The Coolpix 775 is designed primarily for the point-and-shoot photographer, with a basic Programmed "Auto" exposure mode and seven preset "Scene" modes -- each of which automatically determines the aperture, shutter speed, flash, and focus settings. While this is great for novice photographers, it might be somewhat limiting to more experienced users who prefer to have access to full manual controls. The 775 is not completely devoid of exposure control though. The Auto mode menu offers Exposure Compensation, White Balance, Flash settings, and Image Size and Quality settings. The Scene mode menus, on the other hand, offer only Image Size and Quality settings.
The Movie mode records movie clips (without sound) at 15 frames per second, 320 x 240-pixel (QVGA) resolution. Movies are stored on the memory card as QuickTime files (designated by .MOV at the end of the name). The 775 also features a Continuous shooting mode with three recording options: Single, Continuous, and Multi-Shot 16. Single capture is the default setting, in which the camera records a single exposure at a time. The Continuous option records a rapid sequence of images at a rate of about three photos every two seconds, for as long as you hold down the Shutter button or until the CompactFlash card runs out of memory. Multi-Shot 16 records 16 consecutive 400 x 300-pixel thumbnail images and combines them into a collage measuring 1,600 x 1,200 pixels.
Coolpix cameras are well known for their unique Best Shot Selection (BSS) feature, which records up to 10 continuous exposures in the same manner as the Continuous mode (above), except that the camera then analyses the series and chooses the sharpest image to record to the memory card. This is particularly useful in situations where there is an increased potential for camera shake, such as in Macro mode, at maximum telephoto range, or when lighting is poor. (We're big fans of BSS - It's let us bring back usable images in situations where a conventional camera wouldn't have a prayer.)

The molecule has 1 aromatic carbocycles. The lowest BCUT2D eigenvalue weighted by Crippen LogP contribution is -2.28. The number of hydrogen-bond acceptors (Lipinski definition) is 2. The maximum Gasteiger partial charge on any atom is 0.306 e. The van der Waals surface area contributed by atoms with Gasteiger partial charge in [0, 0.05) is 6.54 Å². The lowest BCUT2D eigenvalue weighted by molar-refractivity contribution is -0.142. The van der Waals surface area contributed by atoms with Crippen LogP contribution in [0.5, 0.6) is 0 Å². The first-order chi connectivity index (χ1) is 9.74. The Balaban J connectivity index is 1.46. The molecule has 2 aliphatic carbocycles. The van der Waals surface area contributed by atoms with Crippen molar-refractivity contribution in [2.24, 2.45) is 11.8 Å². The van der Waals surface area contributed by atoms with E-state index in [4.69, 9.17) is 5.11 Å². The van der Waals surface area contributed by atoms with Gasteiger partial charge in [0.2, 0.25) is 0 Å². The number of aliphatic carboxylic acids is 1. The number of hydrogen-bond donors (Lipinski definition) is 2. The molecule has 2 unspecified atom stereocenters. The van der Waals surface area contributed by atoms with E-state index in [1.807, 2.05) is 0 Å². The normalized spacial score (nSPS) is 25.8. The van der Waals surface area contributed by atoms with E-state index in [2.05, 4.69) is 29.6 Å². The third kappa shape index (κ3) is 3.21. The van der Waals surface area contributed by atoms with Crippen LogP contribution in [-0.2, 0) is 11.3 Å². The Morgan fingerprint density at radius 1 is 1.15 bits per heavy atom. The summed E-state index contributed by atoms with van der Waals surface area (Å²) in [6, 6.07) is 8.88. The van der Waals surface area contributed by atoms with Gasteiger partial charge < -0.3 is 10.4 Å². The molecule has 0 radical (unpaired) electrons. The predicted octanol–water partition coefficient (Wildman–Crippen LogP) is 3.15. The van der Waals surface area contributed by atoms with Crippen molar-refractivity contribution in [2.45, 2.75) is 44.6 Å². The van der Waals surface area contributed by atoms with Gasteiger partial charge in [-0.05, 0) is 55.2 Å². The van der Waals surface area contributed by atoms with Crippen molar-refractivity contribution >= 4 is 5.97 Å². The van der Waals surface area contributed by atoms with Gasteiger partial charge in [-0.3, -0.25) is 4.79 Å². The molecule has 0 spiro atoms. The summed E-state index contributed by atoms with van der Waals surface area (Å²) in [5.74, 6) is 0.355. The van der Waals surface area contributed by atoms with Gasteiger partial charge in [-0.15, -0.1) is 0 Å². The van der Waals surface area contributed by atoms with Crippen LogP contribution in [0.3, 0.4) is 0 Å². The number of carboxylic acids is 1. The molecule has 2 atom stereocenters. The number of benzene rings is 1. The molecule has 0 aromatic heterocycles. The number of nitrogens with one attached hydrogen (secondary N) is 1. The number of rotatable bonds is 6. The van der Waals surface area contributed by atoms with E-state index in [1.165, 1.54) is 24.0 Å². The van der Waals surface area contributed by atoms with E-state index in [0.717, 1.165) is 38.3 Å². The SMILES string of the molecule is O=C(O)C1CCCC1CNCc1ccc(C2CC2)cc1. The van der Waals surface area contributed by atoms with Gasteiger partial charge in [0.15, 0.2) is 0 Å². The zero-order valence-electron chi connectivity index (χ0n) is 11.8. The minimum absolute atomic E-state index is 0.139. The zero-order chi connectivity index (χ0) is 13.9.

The 775 also features an Auto Sharpening feature, which can be adjusted through the Auto menu to suit special shooting situations. For example, Auto Sharpening makes adjustments based on the subject and its surroundings, so the amount of sharpening will vary from shot to shot; Normal applies the same level of sharpening to all images; High increases image sharpness, making edges more distinct; Low reduces the amount of sharpening normally applied; and Off shuts down the sharpening function completely. These options are only available in the Auto exposure mode. In Scene modes, the camera determines the level of sharpening based on the subject matter.
In Playback mode, the LCD monitor displays captured images as single, full-screen shots or in multiple thumbnails (Index mode). Single images can be viewed with or without a complete information display, which includes the date and time when the image was captured, the image size and quality, file number and type, and current frame number / total picture count. When engaged, the Playback screen also displays the low-battery, image transfer, print-order, and protect icons.
A unique feature of the 775's Playback mode is its Quick Review function, which enables you to view thumbnails of previously captured images while still observing the live action taking place on-screen. You can scroll through stored images just as you would in Playback mode, without having to switch the Mode dial. Quick Review is activated by pressing the Quick Review / Playback Zoom button on the back panel while in any image capture mode. Press the button twice, expands the review image to full screen size.
The Coolpix 775 is powered by a single rechargeable Nikon EN-EL1 lithium-ion battery supplied with the camera. You can also use a non-rechargeable 2CRS (DL245) lithium battery, available separately, as a backup. (Lithium batteries make good backup batteries because they have long life and do not discharge when not in use.) A lithium-ion battery charger is provided for with the camera, and an optional AC adapter / battery charger is available for supplying AC power directly to the 775.
The camera connects to Windows and Macintosh computers via a fast USB connector. The USB socket also doubles as a Video Out port for viewing images on a TV or VCR. An NTSC cable is supplied with the camera in the US and Japan, and a PAL-compatible cable is shipped with European models.
The 775 ships with a robust set of programs for managing and manipulating images, including NikonView 4, which enables you to upload images to your computer and distribute them via the Internet. Selected images can also be copied to a floppy disk directly from the camera's memory card and delivered to a photofinisher for processing. In addition to NikonView, the software package includes Canto Cumulus 5.0 Trial and iView Media Pro (Mac only) for image storage and management, plus a full suite of ArcSoft digital imaging programs, including: PhotoImpression 2000, for editing, retouching, and applying special effects to your images; VideoImpression for viewing and editing QuickTime movies; PhotoPrinter Pro 2000 for preparing images for printing; and Panorama Maker 2000, which allows users to stitch together multiple images to create panoramic photographs.
All in all, the Coolpix 775 brings an amazing level of capability to novice photographers, in a compact package, at an affordable price. Big kudos to Nikon, we think they have a winner with this one!